WATCH IT LIVE HERE: In just a few hours, NASA will crash a spacecraft into an asteroid

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Tonight, NASA conducts a mission that blends science and science fiction to save the planet.

After a 10-month journey across the solar system, a spaceship will deliberately crash with an asteroid. It’s a trial run for a far distant genuine danger.

If you exclude Hollywood, NASA launched DART, the planet’s first planetary defense mission, back in November. Our world is in grave danger in the 1998 science fiction movie “Armageddon,” which depicts it as the target of a Texas-sized asteroid. The only defender of Earth? Robert Willis

The role of the actual Bruce Willis, Lindley Johnson, a NASA planetary defense officer, is locating asteroids in our solar system before they find us.

Up to this point, more than 27,000 near-Earth asteroids have been found. There are around 10,000 of them that seem big enough to harm Earth if it were hit.

How susceptible is the Earth right now to one of these things, wondered reporter Mark Strassmann?

There is presently nothing that can stop it from a massive item, Johnson said.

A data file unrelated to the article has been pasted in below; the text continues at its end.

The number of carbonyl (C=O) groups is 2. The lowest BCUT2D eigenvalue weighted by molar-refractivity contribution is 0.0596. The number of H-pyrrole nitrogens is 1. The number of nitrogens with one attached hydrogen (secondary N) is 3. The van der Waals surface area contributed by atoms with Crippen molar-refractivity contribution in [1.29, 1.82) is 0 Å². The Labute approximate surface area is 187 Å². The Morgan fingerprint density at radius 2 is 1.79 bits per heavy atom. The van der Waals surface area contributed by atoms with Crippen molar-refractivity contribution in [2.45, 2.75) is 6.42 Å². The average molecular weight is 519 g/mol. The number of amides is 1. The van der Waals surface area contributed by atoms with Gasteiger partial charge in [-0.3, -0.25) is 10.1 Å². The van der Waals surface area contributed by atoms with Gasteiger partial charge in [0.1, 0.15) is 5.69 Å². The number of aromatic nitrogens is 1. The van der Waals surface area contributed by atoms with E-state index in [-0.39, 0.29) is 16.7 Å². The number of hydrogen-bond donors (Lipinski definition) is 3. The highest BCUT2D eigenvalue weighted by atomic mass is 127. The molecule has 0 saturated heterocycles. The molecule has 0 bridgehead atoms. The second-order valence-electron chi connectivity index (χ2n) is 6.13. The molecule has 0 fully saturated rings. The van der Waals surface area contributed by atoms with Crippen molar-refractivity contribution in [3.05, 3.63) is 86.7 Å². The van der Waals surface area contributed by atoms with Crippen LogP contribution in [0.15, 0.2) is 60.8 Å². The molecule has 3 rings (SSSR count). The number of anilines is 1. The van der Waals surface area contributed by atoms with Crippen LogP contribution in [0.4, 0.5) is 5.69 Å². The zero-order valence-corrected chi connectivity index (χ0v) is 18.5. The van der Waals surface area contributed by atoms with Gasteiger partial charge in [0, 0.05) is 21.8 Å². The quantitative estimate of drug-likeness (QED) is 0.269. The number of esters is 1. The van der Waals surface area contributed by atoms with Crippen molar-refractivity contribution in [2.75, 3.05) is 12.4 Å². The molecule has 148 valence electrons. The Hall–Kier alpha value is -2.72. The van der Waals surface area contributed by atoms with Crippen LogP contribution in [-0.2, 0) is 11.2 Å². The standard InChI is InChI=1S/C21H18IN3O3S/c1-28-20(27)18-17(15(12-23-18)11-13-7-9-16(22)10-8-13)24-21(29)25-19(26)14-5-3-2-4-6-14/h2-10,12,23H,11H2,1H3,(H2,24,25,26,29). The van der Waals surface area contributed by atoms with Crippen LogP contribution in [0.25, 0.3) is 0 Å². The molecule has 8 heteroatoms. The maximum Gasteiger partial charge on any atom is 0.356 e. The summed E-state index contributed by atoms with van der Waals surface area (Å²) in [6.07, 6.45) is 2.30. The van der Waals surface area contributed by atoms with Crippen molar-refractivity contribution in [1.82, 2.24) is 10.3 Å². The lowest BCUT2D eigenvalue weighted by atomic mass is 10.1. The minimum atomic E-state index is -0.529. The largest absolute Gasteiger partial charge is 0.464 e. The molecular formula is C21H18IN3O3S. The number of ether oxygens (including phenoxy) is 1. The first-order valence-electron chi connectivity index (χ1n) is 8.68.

The Double Asteroid Redirection Test (DART), a spacecraft built to intentionally collide with an asteroid, is the next step.

The DART coordination team at NASA’s Goddard Space Flight Center in Laurel, Maryland is led by planetary scientist Nancy Chabot. She presented Strassmann the test target for tonight: a safe double-asteroid that is about seven million miles distant. She predicted that the DART spacecraft would almost collide with it when it approached at a speed of 15,000 miles per hour.

The Italian Space Agency’s fly-by LICIACube satellite will observe the impact with a partner spacecraft.

That collision may lower this smaller asteroid’s orbit by 1%, just enough to prevent a potential hazard from hitting Earth.

According to Chabot, the little movement “changes its location over time, preventing the Earth and the asteroid from being on a collision track in the future.”

It’s fortunate that no large known asteroids will pose a danger to Earth for at least the next 100 years since this will allow DART to be tested.


Members of the mission will explain what will happen and share the science and insights of DART and the asteroids during the major event, which will be covered live on all NASA media, including Youtube, Facebook, and Twitter. On Monday, September 26, the impact is set for 7:14 p.m. ET, and the broadcast briefing will start at 6 p.m. ET (10 pm UTC). 
You can watch it live in the live stream below:
Thanks to Virtual Telescope Project, you can also follow along as they are doing a live telescope observation of the impact in an effort to detect a brightness rise caused by the crash.

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